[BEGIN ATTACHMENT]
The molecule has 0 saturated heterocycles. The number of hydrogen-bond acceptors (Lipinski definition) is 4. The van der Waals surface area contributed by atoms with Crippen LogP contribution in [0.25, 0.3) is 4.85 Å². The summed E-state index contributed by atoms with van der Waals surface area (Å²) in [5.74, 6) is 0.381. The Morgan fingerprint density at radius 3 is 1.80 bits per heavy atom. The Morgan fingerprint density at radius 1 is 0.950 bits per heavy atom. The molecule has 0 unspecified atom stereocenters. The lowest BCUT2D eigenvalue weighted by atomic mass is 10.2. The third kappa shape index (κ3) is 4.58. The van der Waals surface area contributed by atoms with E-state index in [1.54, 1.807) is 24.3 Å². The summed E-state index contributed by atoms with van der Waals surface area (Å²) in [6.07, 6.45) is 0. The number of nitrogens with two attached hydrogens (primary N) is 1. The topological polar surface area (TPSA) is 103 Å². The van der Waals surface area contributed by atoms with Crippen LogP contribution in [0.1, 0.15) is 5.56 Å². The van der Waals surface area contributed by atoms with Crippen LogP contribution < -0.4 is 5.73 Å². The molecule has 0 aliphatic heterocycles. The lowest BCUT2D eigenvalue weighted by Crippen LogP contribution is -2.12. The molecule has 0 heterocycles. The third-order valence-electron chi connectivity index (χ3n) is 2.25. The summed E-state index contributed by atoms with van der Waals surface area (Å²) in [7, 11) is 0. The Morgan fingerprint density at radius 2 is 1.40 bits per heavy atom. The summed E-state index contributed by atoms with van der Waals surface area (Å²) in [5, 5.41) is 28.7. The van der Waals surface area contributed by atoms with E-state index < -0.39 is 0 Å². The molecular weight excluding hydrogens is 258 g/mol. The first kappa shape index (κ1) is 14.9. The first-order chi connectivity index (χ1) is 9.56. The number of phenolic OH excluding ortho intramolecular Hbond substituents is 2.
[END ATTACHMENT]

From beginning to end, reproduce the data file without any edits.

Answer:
The molecule has 0 saturated heterocycles. The number of hydrogen-bond acceptors (Lipinski definition) is 4. The van der Waals surface area contributed by atoms with Crippen LogP contribution in [0.25, 0.3) is 4.85 Å². The summed E-state index contributed by atoms with van der Waals surface area (Å²) in [5.74, 6) is 0.381. The Morgan fingerprint density at radius 3 is 1.80 bits per heavy atom. The Morgan fingerprint density at radius 1 is 0.950 bits per heavy atom. The molecule has 0 unspecified atom stereocenters. The lowest BCUT2D eigenvalue weighted by atomic mass is 10.2. The third kappa shape index (κ3) is 4.58. The van der Waals surface area contributed by atoms with E-state index in [1.54, 1.807) is 24.3 Å². The summed E-state index contributed by atoms with van der Waals surface area (Å²) in [6.07, 6.45) is 0. The number of nitrogens with two attached hydrogens (primary N) is 1. The topological polar surface area (TPSA) is 103 Å². The van der Waals surface area contributed by atoms with Crippen LogP contribution in [0.1, 0.15) is 5.56 Å². The van der Waals surface area contributed by atoms with Crippen LogP contribution < -0.4 is 5.73 Å². The molecule has 0 aliphatic heterocycles. The lowest BCUT2D eigenvalue weighted by Crippen LogP contribution is -2.12. The molecule has 0 heterocycles. The third-order valence-electron chi connectivity index (χ3n) is 2.25. The summed E-state index contributed by atoms with van der Waals surface area (Å²) in [7, 11) is 0. The Morgan fingerprint density at radius 2 is 1.40 bits per heavy atom. The summed E-state index contributed by atoms with van der Waals surface area (Å²) in [5, 5.41) is 28.7. The van der Waals surface area contributed by atoms with E-state index < -0.39 is 0 Å². The molecular weight excluding hydrogens is 258 g/mol. The first kappa shape index (κ1) is 14.9. The first-order chi connectivity index (χ1) is 9.56. The number of phenolic OH excluding ortho intramolecular Hbond substituents is 2.